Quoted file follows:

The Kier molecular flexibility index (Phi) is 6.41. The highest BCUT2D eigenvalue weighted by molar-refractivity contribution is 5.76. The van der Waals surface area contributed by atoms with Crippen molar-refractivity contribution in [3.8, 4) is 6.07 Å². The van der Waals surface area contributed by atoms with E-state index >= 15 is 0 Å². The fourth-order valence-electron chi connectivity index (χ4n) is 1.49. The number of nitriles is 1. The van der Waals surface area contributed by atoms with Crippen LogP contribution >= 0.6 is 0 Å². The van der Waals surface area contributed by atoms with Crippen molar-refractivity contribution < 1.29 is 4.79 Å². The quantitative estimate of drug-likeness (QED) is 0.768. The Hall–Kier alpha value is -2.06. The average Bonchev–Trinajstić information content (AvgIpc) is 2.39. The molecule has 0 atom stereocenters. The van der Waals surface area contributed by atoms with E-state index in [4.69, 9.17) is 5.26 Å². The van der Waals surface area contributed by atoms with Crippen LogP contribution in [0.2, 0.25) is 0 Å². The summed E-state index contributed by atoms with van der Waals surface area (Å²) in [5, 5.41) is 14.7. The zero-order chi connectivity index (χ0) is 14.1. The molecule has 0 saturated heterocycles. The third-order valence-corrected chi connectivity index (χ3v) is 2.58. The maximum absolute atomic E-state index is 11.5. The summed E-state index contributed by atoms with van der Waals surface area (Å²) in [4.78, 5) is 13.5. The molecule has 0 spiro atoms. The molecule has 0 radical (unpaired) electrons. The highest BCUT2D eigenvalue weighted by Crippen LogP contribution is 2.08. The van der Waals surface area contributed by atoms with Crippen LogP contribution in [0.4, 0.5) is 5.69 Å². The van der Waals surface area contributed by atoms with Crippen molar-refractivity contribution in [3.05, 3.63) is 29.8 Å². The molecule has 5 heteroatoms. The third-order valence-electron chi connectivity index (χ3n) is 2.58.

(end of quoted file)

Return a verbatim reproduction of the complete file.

The Kier molecular flexibility index (Phi) is 6.41. The highest BCUT2D eigenvalue weighted by molar-refractivity contribution is 5.76. The van der Waals surface area contributed by atoms with Crippen molar-refractivity contribution in [3.8, 4) is 6.07 Å². The van der Waals surface area contributed by atoms with E-state index >= 15 is 0 Å². The fourth-order valence-electron chi connectivity index (χ4n) is 1.49. The number of nitriles is 1. The van der Waals surface area contributed by atoms with Crippen LogP contribution >= 0.6 is 0 Å². The van der Waals surface area contributed by atoms with Crippen molar-refractivity contribution < 1.29 is 4.79 Å². The quantitative estimate of drug-likeness (QED) is 0.768. The Hall–Kier alpha value is -2.06. The average Bonchev–Trinajstić information content (AvgIpc) is 2.39. The molecule has 0 atom stereocenters. The van der Waals surface area contributed by atoms with E-state index in [4.69, 9.17) is 5.26 Å². The van der Waals surface area contributed by atoms with Crippen LogP contribution in [0.2, 0.25) is 0 Å². The summed E-state index contributed by atoms with van der Waals surface area (Å²) in [5, 5.41) is 14.7. The zero-order chi connectivity index (χ0) is 14.1. The molecule has 0 saturated heterocycles. The third-order valence-corrected chi connectivity index (χ3v) is 2.58. The maximum absolute atomic E-state index is 11.5. The summed E-state index contributed by atoms with van der Waals surface area (Å²) in [4.78, 5) is 13.5. The molecule has 0 spiro atoms. The molecule has 0 radical (unpaired) electrons. The highest BCUT2D eigenvalue weighted by Crippen LogP contribution is 2.08. The van der Waals surface area contributed by atoms with Crippen LogP contribution in [0.4, 0.5) is 5.69 Å². The van der Waals surface area contributed by atoms with Crippen molar-refractivity contribution in [3.05, 3.63) is 29.8 Å². The molecule has 5 heteroatoms. The third-order valence-electron chi connectivity index (χ3n) is 2.58.